In the shared bathrooms of a Mallacoota bushfire evacuation centre, Red Cross emergency services volunteer Pam Halnon found a mother struggling to sanitize baby bottles with cold tap water.
- Research suggests young children and their parents face “benign neglect” in emergency situations
- Studies show more information is available about caring for pets than babies
- Adjunct associate professor Karleen Gribble is surveying survivors to guide new planning models
Despite the significant risk of bacterial infection, the mother said she could not see any other option given the situation.
“It made me realise, ‘Oh my goodness, this isn’t a good thing,'” Ms Halnon said.
“As a mother and a grandmother, [I knew] it was just gastro waiting to happen — and that was just not another thing that we needed at that point in time.”
This issue is not isolated to the devastating Black Summer bushfires of 2019/20.
Ms Halnon said scenarios like this were common across Australia, and research highlighted a shortfall in emergency preparedness and planning for parents with young children.
‘Better planning for animals’
In 20, a Save the Children Australia1 audit concluded that neglected children suffered from emergency planning, with their needs not routinely considered benign.
Ms Halnon said on top of insufficient infrastructure at evacuation centers, information aimed at parents was also lacking.
“There was information for how to care for your dog … information on tank water … information about asbestos, but none of it was geared towards families with young children,” she said.
“There was nothing that told families how to get through the next week or two with their young families.”
Western Sydney University School of Nursing and Midwifery adjunct associate professor Karleen Gribble said Australia was falling behind.
“I decided I’d do my own audit … and was able to look at all our state and territory and our national plans and guidance and show that we really, truly don’t have planning for children,” she said.
“In fact, we’ve got much, much better planning for animals than what we do for kids.”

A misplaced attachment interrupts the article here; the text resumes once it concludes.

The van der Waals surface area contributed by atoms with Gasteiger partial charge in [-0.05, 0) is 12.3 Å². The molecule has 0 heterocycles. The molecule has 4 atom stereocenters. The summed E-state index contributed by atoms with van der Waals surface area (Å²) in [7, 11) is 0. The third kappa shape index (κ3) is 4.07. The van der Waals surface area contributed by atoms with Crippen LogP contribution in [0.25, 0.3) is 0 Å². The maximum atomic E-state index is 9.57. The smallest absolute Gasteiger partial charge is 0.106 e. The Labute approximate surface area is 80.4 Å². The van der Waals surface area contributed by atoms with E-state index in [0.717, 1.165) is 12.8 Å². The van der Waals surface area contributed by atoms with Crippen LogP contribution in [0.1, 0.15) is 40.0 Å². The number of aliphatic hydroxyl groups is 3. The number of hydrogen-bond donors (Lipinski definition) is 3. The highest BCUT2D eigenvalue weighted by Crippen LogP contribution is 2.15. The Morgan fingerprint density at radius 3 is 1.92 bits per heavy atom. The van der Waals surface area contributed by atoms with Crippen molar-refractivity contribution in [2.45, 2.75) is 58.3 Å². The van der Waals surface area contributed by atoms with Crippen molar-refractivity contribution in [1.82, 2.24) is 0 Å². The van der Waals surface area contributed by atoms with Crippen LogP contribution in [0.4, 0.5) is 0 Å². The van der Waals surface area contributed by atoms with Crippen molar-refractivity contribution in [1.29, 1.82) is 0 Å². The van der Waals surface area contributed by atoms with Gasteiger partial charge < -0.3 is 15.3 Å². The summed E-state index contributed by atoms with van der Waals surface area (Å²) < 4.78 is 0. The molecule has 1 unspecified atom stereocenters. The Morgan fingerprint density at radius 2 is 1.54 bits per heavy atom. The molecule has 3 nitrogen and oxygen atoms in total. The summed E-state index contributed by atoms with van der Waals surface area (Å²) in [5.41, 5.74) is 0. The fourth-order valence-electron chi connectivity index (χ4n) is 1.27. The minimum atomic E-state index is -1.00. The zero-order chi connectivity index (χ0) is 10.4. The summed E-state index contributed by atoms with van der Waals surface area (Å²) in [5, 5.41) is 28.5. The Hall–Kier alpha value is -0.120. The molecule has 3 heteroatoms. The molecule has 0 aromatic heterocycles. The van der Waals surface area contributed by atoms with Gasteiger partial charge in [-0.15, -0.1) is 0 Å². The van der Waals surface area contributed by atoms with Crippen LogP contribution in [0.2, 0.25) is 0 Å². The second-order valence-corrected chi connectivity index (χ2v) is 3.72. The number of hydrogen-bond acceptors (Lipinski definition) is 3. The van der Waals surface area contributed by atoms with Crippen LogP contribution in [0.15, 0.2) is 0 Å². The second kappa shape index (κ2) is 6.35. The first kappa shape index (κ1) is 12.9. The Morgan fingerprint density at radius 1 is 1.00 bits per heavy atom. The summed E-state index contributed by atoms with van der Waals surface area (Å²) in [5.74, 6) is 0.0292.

A 2019 study conducted by Dr Gribble showed that across national, state, and territory planning and guidance, the words “animal”, “animals”, “pet” and “pets” were used on more than 2,300 occasions, while the words infant, infants, baby, and babies were used 124 times.
Dr Gribble said as a member of the World Health Assembly, Australia had agreed to international plans that required sufficient emergency planning for infants and young children.
“In 2010 the World Health Assembly voted to endorse a particular set of planning … and said countries needed to develop planning along the lines of this guidance,” she said.
“Australia hasn’t done it.”
Dr Gribble said the reason emergency preparedness planning for young children had been overlooked came down to two factors — that children were already considered vulnerable and were the responsibility of their parents, and that emergency services were predominantly run by men.
“It’s assumed that parents will look after their children and that’s 100 per cent correct, but there’s not an understanding that they might need some assistance,” she said.
“The second issue is that the emergency space is really male-dominated and I think that’s having an impact.”
Now Dr Gribble is collecting data to outline the flaws in Australia’s emergency response planning, surveying parents who have experienced these situations firsthand to create an improved model.
“Myself and others over the last few years really have been pushing the government to do something about this, and earlier in the year the Australian Breastfeeding Association put in a grant application to the federal government to get some money to actually do some work around this ,” she said.
“We’ve had some really insightful, valuable information come through.
“A lot of people said they evacuated when they wouldn’t have done because they had young children … but also people saying they delayed evacuation because they had young children, because it was just overwhelming to think about all of the things that they’d have to pack for their child.
“Parents will look after their kids, but they do need assistance.”